Despite being productive on the pitch, off it - Walcott is overshadowing what needs to be done.
Arsenal are performing far below expectation this season. Yes there are the occasional day where it all comes together - against Newcastle was one, but the draw away to Southampton summed up their campaign so far.
And here we are in January, where the club need to be snapping up players to improve their team, and they are busy trying to hang onto Theo Walcott - A player who has been woefully inconsistent in his six years plus at the club so far.
This is a player who turned in one of the most abject displays seen in an Arsenal shirt at the San Siro last season, and one who was being booed by a minority of support the following home game against Spurs before he scored twice to start to win fans back around. Since then he has been remarkably consistent, but the way he has held Arsenal hanging is befitting a player who has already proved himself. He hasn't.
Yes he is performing well in the centre at present, but let's not pretend he is Thierry Henry, he likely never will be, he is an excellent player, but the way he has held the club to ransom over the past few months to get the contract he wants has been ridiculous; it should not have dragged on this long.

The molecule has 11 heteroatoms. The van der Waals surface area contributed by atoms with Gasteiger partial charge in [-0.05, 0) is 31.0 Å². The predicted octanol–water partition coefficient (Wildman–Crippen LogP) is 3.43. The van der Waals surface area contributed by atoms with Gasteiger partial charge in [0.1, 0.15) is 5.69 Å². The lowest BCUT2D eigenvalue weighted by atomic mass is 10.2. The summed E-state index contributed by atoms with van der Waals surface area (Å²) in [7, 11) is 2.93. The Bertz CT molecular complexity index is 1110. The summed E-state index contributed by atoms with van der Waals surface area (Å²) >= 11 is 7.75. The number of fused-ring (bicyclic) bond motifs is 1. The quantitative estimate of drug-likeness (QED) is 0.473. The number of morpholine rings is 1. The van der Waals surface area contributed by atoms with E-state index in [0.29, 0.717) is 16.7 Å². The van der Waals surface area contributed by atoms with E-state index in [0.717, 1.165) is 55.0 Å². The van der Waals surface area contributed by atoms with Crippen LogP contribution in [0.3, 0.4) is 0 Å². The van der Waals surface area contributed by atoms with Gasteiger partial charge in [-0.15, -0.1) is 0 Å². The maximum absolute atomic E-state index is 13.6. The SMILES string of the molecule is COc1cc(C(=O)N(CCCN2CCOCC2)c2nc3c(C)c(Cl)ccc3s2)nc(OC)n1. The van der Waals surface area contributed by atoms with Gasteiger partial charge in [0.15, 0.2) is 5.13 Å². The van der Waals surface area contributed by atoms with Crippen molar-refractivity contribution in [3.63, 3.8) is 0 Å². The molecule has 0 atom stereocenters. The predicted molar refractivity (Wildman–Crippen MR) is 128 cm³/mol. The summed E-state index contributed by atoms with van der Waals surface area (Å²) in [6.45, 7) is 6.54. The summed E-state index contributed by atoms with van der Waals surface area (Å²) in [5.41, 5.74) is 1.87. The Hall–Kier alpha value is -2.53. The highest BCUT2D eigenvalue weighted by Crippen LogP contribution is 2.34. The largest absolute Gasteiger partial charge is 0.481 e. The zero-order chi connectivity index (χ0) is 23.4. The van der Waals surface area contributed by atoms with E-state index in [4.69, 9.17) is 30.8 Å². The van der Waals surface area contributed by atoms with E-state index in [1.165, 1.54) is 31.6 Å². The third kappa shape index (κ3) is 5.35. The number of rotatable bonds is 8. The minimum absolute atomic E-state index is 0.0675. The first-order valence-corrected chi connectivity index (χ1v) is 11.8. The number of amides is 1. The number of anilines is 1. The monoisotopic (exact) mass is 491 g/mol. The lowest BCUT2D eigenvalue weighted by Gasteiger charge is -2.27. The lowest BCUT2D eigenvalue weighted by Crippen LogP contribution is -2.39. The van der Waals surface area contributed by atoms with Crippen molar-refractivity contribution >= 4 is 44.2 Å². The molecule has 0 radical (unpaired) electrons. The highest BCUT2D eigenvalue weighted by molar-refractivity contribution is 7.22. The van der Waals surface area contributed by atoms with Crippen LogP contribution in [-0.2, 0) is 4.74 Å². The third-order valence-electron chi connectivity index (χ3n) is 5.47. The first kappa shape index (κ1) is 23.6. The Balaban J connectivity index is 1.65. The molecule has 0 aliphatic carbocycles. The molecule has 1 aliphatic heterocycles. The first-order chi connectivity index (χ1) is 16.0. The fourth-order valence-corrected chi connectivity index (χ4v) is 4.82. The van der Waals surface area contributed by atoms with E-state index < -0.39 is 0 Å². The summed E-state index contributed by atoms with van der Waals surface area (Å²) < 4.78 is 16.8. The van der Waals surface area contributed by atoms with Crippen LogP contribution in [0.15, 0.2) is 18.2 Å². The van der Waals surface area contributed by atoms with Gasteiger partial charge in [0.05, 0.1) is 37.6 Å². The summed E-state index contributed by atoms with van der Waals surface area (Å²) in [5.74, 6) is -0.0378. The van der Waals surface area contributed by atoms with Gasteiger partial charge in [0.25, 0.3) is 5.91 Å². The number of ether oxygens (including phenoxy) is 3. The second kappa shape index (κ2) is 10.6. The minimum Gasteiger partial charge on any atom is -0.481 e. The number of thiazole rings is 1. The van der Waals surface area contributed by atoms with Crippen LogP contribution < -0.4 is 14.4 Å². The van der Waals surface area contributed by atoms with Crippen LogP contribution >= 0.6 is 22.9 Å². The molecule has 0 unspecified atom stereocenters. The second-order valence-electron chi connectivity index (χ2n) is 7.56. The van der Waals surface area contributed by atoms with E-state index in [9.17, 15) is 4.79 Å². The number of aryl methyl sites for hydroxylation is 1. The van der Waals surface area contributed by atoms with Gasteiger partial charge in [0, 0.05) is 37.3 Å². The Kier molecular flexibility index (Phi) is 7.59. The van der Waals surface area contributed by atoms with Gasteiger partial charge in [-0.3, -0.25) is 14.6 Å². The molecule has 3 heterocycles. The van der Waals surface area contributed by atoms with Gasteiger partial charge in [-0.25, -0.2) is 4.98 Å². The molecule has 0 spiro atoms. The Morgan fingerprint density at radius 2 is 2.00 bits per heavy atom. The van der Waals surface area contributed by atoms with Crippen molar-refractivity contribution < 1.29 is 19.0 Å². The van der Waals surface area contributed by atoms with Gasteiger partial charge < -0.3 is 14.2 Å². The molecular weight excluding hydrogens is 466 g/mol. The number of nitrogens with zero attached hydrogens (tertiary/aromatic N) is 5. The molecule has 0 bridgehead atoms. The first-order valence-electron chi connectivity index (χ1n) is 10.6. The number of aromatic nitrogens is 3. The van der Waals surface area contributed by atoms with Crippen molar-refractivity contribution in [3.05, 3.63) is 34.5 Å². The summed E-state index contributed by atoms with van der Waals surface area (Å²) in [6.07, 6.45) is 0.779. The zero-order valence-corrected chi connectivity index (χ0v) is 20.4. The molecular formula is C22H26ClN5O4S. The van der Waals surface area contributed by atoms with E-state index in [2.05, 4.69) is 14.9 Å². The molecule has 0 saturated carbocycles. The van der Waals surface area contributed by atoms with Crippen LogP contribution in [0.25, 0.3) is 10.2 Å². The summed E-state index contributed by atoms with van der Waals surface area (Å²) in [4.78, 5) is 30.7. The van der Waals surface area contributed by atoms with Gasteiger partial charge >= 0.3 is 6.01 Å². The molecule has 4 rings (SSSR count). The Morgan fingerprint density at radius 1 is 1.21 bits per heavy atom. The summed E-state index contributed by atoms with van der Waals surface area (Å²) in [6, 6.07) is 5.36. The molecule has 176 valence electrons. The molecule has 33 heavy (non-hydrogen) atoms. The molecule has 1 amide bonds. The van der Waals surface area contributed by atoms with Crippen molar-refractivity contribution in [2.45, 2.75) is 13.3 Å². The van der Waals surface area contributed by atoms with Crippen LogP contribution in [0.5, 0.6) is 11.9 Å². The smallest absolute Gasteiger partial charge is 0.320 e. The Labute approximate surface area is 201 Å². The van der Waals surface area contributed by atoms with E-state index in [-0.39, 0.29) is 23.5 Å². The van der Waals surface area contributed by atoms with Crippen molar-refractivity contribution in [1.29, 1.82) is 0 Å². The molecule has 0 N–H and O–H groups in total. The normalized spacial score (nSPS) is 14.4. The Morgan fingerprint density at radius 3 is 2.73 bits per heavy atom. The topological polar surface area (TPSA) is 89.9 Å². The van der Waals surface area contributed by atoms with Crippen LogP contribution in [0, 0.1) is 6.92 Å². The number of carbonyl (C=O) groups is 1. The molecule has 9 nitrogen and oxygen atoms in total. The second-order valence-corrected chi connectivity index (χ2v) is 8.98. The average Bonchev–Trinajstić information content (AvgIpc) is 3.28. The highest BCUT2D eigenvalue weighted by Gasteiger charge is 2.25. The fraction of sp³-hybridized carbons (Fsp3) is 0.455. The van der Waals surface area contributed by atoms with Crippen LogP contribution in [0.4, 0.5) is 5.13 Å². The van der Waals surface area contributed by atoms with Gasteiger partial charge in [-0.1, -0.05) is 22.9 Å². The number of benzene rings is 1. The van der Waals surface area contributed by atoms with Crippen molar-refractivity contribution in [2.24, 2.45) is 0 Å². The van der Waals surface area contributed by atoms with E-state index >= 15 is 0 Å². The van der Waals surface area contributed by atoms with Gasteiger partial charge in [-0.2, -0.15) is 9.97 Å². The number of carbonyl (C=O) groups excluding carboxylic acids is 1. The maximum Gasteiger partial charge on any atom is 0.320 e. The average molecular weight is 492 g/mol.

Arsenal too must take their share of the blame, they should have met him halfway earlier, but if Walcott really wanted to stay at Arsenal he should have made it easier for them; after all the club managed to sign five of his British teammates to new deals quickly enough.
So instead of concentrating on signing the new players they desperately need to climb up the table, Walcott has engineered a situation where Arsenal are fighting just to stand still.
Already Arsenal have missed out on Demba Ba; Klaas-Jan Huntelaar is no longer an option, and Fernando Llorente appears to be heading to Juventus.
The trio are all players it appeared at one stage were very possible transfer targets for Arsenal, but instead of being proactive in the market and pushing ahead, their time is being spent on Walcott.
Even a deal like David Villa could be possible if the Gunners were able to put all their efforts and resources into it, but their attentions are being diverted elsewhere.
Arsene Wenger admitted as much yesterday, when he said re-signing the Englishman to a new deal was the club's priority, and no new players would come in until the situation is resolved.
So had this situation been resolved in the Autumn, Arsenal would have been able to focus on new faces in the transfer window, described by many as one of the most important in their recent history given the very real chance of the Gunners missing out on the top four.
If Walcott does re-sign, by time Arsenal go looking for other transfer targets, the best available ones - of which there are very limited in January - may all have been snapped up, and the club's chances of making the improvements they need to secure the best possible league position they can may slip by.
Re-signing the winger is the most important deal Arsenal will probably make this January, but it shouldn't even have come to this.
Do you feel the same way? Has the way the Walcott situation has dragged on affected the club's chances of moving forward?
image: © Ronnie Macdonald